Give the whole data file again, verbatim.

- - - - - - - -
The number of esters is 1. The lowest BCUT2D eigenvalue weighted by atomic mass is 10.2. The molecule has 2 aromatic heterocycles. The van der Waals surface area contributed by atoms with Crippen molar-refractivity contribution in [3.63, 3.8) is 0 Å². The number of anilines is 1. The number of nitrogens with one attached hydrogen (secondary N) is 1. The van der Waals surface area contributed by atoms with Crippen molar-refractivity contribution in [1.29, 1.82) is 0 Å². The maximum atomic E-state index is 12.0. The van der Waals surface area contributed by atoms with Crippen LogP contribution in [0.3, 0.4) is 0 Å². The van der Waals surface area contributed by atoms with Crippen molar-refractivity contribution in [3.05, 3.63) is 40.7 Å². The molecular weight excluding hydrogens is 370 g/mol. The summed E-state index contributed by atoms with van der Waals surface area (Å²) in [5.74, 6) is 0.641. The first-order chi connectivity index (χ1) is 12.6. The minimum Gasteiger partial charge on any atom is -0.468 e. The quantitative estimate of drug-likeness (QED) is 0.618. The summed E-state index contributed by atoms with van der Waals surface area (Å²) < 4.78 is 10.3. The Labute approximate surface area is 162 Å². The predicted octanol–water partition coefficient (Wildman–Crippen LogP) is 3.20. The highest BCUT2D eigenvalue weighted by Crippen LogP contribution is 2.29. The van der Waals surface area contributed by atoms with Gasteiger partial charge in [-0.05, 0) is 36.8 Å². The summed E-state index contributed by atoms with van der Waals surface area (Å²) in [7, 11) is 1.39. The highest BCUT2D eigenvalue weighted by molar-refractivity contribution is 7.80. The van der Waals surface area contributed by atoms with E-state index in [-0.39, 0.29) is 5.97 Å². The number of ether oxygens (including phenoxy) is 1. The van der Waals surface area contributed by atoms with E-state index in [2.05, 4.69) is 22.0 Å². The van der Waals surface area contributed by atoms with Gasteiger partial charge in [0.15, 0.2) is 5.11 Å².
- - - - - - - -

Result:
The number of esters is 1. The lowest BCUT2D eigenvalue weighted by atomic mass is 10.2. The molecule has 2 aromatic heterocycles. The van der Waals surface area contributed by atoms with Crippen molar-refractivity contribution in [3.63, 3.8) is 0 Å². The number of anilines is 1. The number of nitrogens with one attached hydrogen (secondary N) is 1. The van der Waals surface area contributed by atoms with Crippen molar-refractivity contribution in [1.29, 1.82) is 0 Å². The maximum atomic E-state index is 12.0. The van der Waals surface area contributed by atoms with Crippen LogP contribution in [0.3, 0.4) is 0 Å². The van der Waals surface area contributed by atoms with Crippen molar-refractivity contribution in [3.05, 3.63) is 40.7 Å². The molecular weight excluding hydrogens is 370 g/mol. The summed E-state index contributed by atoms with van der Waals surface area (Å²) in [5.74, 6) is 0.641. The first-order chi connectivity index (χ1) is 12.6. The minimum Gasteiger partial charge on any atom is -0.468 e. The quantitative estimate of drug-likeness (QED) is 0.618. The summed E-state index contributed by atoms with van der Waals surface area (Å²) < 4.78 is 10.3. The Labute approximate surface area is 162 Å². The predicted octanol–water partition coefficient (Wildman–Crippen LogP) is 3.20. The highest BCUT2D eigenvalue weighted by Crippen LogP contribution is 2.29. The van der Waals surface area contributed by atoms with Gasteiger partial charge in [-0.05, 0) is 36.8 Å². The summed E-state index contributed by atoms with van der Waals surface area (Å²) in [7, 11) is 1.39. The highest BCUT2D eigenvalue weighted by molar-refractivity contribution is 7.80. The van der Waals surface area contributed by atoms with E-state index in [-0.39, 0.29) is 5.97 Å². The number of ether oxygens (including phenoxy) is 1. The van der Waals surface area contributed by atoms with E-state index in [2.05, 4.69) is 22.0 Å². The van der Waals surface area contributed by atoms with Gasteiger partial charge in [0.15, 0.2) is 5.11 Å².